Kangan Institute Blog

Your Guide to Mastering Spoken & Written English

Study Spoken and Written English

Language can be a significant barrier in a number of aspects of everyday life. Everything from interacting with others to finding a career that you love can hinge on being able to connect and communicate.

So for people who come to Australia with English as a second language, study in both written and spoken communications can be an incredibly useful tool to not only further your job prospects, but to also meet like-minded people and build lasting friendships along the way.

What’s more, if you’ve recently acquired a permanent visa or eligible temporary visa, then you may be in luck. A recent Australian Government initiative means that you could be able to study an English language TAFE course in Melbourne for free, without having to worry about saving up or paying back a debt.

Let’s start by looking at some of the ways that you can improve your skills, including the best ways to access, practice and study English.

Start With Local Study

While it can be scary to know where to start, the key is to just start somewhere. Introductory courses are available at Kangan Institute, such as our Course in Preliminary Spoken and Written English, or Certificate I in Spoken and Written English. A TAFE course in Melbourne like this is designed for people of non-English speaking backgrounds and will provide you with the foundations needed to build up to further study, like a Certificate II, III or IV. You will be placed in the appropriate class to build these foundations, after an initial consultation with your chosen institution to ensure you are being taught at a level that is right for you. You can see the full range of courses we offer here.

While online study can be really helpful at connecting people who would otherwise not have access to study, try to find a course that includes face-to-face interaction as well, with both a teacher and other students, as this can be an invaluable part of your English education.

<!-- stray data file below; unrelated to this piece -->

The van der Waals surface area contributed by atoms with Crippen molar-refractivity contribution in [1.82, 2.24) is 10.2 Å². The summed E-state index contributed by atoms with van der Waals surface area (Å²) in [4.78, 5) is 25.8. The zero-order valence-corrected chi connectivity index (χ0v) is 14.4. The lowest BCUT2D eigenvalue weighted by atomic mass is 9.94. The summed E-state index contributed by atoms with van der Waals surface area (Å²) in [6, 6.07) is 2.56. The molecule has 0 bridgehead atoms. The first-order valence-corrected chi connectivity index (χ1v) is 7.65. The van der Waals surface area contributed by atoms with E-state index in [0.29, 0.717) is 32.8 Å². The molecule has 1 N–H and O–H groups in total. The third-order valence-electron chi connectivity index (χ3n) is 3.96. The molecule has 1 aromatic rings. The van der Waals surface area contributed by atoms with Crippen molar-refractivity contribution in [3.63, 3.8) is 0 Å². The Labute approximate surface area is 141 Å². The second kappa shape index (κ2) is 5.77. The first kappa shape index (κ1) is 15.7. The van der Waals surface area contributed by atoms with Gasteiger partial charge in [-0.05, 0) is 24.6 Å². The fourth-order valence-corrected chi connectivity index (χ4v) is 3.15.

Practice Reading and Writing

Once the basics have been learned, you can begin introducing your English study into other parts of your life. Try reading a short story, or writing about what you’ve done each day, like a journal. You’ll find that the more you practice, the better you become—and you can progress at a pace that matches your learning. You might even engage in online chats to bring your learning into the real world, with real people.

Attend Events to Practice Listening, Speaking and Non-Verbal Communication

There are so many parts involved in learning a new language. You might have mastered writing and reading during your TAFE English course in Melbourne but might struggle with speaking and listening to colloquial, conversational speech. Or it may be the other way around, that you can get by with having a real conversation, but you’re still learning the spelling and grammar on paper.

Becoming good at English means taking the time to focus on all of these elements, even if it takes you out of your comfort zone. Start by attending meetups or events to practice your listening and speaking skills. It may be a catch-up with fellow students, a social event, or purely something that interests you and motivates you to get involved. At Kangan Institute, we run a range of different events. You can check these out here.

Don’t Leave Your Study Behind

Studying English should never be pushed aside, especially as you improve. In the early years, as you’re learning, it’s always wise to continue to further your English studies in a formal setting, like as part of a TAFE course in Melbourne at Kangan Institute. While speaking and writing with friends is a great start, only a structured and nationally accredited English course will give you the critique or feedback that really helps you improve—correcting any bad habits early on to help you become a better English writer and speaker.

Learn About the AMEP Program

AMEP is Kangan Institute’s Adult Migrant English Program. An initiative of the Australian Government, it offers eligible migrants and humanitarian entrants up to 510 hours of free English tuition. You may be eligible for this program if you have recently (in the last six to 12 months) been granted a permanent or temporary visa, and have not achieved functional English. These courses are offered at over 300 locations across Australia, including Kangan Institute, which offers a range of TAFE courses in Melbourne dedicated to English as a second language.

You can also access free childcare for the time that you study English, and may be eligible for further tuition if you have had a disrupted education.

Want to study English at Kangan Institute? You can find out about more about our courses on our website, call us on 138 233, or apply online now.

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